For various analytical techniques, samples may need to be cut, shaped, polished, hole-punched, and/or prepared to allow for testing. MCL maintains a complete sample preparation lab for mechanical cutting and polishing including a variety of polishing equipment, diamond saws, a dicing system, ion mills, microscopes, heaters, cleaners, hand files, and measuring tools. Basic prep and polish supplies such as sandpaper, slurries, pastes, and powders are also provided.
Sample requirements vary widely with instrument, material type, and for the specific testing required. Please consult the technical staff for sample requirements/specifications for your project.
Specific instruments may have training requirements before independent use is allowed. Please inquire about training requirements with the technical staff before proceeding to use the instruments.
General Guidelines for TEM Sample Preparation
TEM samples must be electron transparent. This means they must be thin - typically about 100 nm or less depending on the average atomic number of the material. Certain types of investigations demand more stringent requirements such as thickness on the order of 20 to 30 nm. It is impossible to anticipate every sample preparation problem. However, there are three common types of samples.
1. Particulate materials (powders, nanoparticles, nanowires)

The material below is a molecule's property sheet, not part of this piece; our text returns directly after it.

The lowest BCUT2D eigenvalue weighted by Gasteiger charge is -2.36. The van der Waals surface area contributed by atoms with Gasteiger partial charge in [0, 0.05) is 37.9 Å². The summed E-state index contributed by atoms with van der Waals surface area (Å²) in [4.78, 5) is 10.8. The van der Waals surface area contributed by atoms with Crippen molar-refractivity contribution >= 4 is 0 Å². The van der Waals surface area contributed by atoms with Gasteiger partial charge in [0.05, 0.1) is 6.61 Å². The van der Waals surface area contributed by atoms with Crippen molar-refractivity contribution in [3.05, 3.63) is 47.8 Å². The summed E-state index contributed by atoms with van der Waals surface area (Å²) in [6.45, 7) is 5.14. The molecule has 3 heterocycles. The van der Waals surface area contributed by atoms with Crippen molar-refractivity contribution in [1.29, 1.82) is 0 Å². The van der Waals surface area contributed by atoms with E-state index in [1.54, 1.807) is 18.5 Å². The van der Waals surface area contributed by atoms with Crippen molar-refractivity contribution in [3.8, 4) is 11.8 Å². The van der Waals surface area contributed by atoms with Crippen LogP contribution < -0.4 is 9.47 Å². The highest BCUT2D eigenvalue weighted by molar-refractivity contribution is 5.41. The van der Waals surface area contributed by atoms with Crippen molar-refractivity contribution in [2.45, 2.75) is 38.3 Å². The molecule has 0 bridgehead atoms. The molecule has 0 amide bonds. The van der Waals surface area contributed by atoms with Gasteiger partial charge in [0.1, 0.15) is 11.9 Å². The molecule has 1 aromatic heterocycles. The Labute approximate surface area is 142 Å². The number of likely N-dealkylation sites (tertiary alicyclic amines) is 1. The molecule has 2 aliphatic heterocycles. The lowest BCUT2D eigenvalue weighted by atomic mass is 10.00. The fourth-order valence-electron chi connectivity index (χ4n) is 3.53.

Desirable particle size is about 500 nm or less. Powders that are more coarse than this should be ground with a mortar and pestle. The specimen preparation consists in transferring a suspension of the particles in a solvent such as isopropanol to a carbon coated grid and letting the solvent evaporate.
2. Preparation from bulk material
The preparation process can sometimes be time-consuming and often requires careful grinding and polishing techniques, skills for which may take time to develop. We recommend that the person studying the sample is the same one preparing the sample.
All of our TEM holders accommodate a 3-mm disc. Ultimately, the TEM sample you prepare will be in the form of such a disc. It may be monolithically cut from bulk material. Alternatively, a small (< 3 mm) fragment can be thinned and mounted on an appropriate support.
Simple metals or single-phase alloys can often be electropolished with an appropriate electrolytic solution. Even multiple phase alloys can sometimes be prepared in this fashion.
More commonly, samples from bulk material are thinned with an ion beam. Before the final ion-beam thinning, however, the sample should be first mechanically thinned by lapping and polishing so that the final thickness in the center of the sample is about 30 microns.
3. Cross section of thin films
Cross-section samples can usually be made using the same ion-thinning process as for bulk samples. However, one must first make a stack by gluing together two substrate fragments film-to-film. Then a cross-section can be cut or simply ground down with lapping film. Final preparation is with ion thinning as described above.
Occasionally the need arises to prepare TEM samples from a specific location on or near the surface of a bulk sample or thin film sample. In order to achieve such site specificity, we recommend the use of the Focused Ion Beam instrument for sample preparation.